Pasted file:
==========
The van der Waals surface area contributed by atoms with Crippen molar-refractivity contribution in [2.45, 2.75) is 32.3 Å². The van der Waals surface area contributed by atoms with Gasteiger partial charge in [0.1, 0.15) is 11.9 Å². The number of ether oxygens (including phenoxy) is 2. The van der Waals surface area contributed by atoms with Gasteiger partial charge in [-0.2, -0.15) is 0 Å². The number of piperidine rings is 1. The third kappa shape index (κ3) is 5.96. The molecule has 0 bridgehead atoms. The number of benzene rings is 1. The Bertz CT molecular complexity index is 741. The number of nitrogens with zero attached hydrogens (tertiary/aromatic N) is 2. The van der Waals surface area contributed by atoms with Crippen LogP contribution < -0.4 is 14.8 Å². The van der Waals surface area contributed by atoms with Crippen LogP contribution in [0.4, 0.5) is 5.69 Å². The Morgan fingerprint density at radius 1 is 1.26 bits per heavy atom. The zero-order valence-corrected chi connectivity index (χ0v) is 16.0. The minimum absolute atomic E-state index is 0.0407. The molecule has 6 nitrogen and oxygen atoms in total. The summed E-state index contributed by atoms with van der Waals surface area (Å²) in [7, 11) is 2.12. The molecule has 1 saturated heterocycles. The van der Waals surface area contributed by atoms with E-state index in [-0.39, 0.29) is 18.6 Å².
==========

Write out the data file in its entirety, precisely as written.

The van der Waals surface area contributed by atoms with Crippen molar-refractivity contribution in [2.45, 2.75) is 32.3 Å². The van der Waals surface area contributed by atoms with Gasteiger partial charge in [0.1, 0.15) is 11.9 Å². The number of ether oxygens (including phenoxy) is 2. The van der Waals surface area contributed by atoms with Gasteiger partial charge in [-0.2, -0.15) is 0 Å². The number of piperidine rings is 1. The third kappa shape index (κ3) is 5.96. The molecule has 0 bridgehead atoms. The number of benzene rings is 1. The Bertz CT molecular complexity index is 741. The number of nitrogens with zero attached hydrogens (tertiary/aromatic N) is 2. The van der Waals surface area contributed by atoms with Crippen LogP contribution < -0.4 is 14.8 Å². The van der Waals surface area contributed by atoms with Crippen LogP contribution in [0.4, 0.5) is 5.69 Å². The Morgan fingerprint density at radius 1 is 1.26 bits per heavy atom. The zero-order valence-corrected chi connectivity index (χ0v) is 16.0. The minimum absolute atomic E-state index is 0.0407. The molecule has 6 nitrogen and oxygen atoms in total. The summed E-state index contributed by atoms with van der Waals surface area (Å²) in [7, 11) is 2.12. The molecule has 1 saturated heterocycles. The van der Waals surface area contributed by atoms with E-state index in [-0.39, 0.29) is 18.6 Å².